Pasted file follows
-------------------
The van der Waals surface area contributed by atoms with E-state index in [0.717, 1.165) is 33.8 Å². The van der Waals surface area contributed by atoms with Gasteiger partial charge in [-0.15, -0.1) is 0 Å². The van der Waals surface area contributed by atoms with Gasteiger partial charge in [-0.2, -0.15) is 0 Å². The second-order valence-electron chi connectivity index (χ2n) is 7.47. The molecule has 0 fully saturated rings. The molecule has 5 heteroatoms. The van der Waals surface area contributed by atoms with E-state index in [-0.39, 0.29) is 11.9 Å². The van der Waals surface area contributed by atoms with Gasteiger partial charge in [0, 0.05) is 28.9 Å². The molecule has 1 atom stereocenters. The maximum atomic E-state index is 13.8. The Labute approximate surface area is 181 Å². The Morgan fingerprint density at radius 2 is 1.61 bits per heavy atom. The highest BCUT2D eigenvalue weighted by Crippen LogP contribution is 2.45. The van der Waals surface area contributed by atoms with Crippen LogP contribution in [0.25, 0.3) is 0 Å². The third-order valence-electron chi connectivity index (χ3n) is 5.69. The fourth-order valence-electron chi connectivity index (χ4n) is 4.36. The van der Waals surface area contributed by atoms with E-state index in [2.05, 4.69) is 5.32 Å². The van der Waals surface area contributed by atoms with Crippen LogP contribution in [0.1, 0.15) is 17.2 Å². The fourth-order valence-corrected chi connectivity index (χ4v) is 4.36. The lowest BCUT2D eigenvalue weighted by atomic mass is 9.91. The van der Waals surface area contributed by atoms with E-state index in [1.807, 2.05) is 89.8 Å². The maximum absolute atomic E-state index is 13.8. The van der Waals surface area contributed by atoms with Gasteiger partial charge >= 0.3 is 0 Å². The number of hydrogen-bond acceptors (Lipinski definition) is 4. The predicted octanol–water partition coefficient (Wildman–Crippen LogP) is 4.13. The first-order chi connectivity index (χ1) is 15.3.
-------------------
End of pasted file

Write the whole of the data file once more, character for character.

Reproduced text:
The van der Waals surface area contributed by atoms with E-state index in [0.717, 1.165) is 33.8 Å². The van der Waals surface area contributed by atoms with Gasteiger partial charge in [-0.15, -0.1) is 0 Å². The van der Waals surface area contributed by atoms with Gasteiger partial charge in [-0.2, -0.15) is 0 Å². The second-order valence-electron chi connectivity index (χ2n) is 7.47. The molecule has 0 fully saturated rings. The molecule has 5 heteroatoms. The van der Waals surface area contributed by atoms with E-state index in [-0.39, 0.29) is 11.9 Å². The van der Waals surface area contributed by atoms with Gasteiger partial charge in [0, 0.05) is 28.9 Å². The molecule has 1 atom stereocenters. The maximum atomic E-state index is 13.8. The Labute approximate surface area is 181 Å². The Morgan fingerprint density at radius 2 is 1.61 bits per heavy atom. The highest BCUT2D eigenvalue weighted by Crippen LogP contribution is 2.45. The van der Waals surface area contributed by atoms with Crippen LogP contribution in [0.25, 0.3) is 0 Å². The third-order valence-electron chi connectivity index (χ3n) is 5.69. The fourth-order valence-electron chi connectivity index (χ4n) is 4.36. The van der Waals surface area contributed by atoms with E-state index in [2.05, 4.69) is 5.32 Å². The van der Waals surface area contributed by atoms with Crippen LogP contribution in [0.1, 0.15) is 17.2 Å². The fourth-order valence-corrected chi connectivity index (χ4v) is 4.36. The lowest BCUT2D eigenvalue weighted by atomic mass is 9.91. The van der Waals surface area contributed by atoms with E-state index in [1.807, 2.05) is 89.8 Å². The maximum absolute atomic E-state index is 13.8. The van der Waals surface area contributed by atoms with Gasteiger partial charge >= 0.3 is 0 Å². The number of hydrogen-bond acceptors (Lipinski definition) is 4. The predicted octanol–water partition coefficient (Wildman–Crippen LogP) is 4.13. The first-order chi connectivity index (χ1) is 15.3.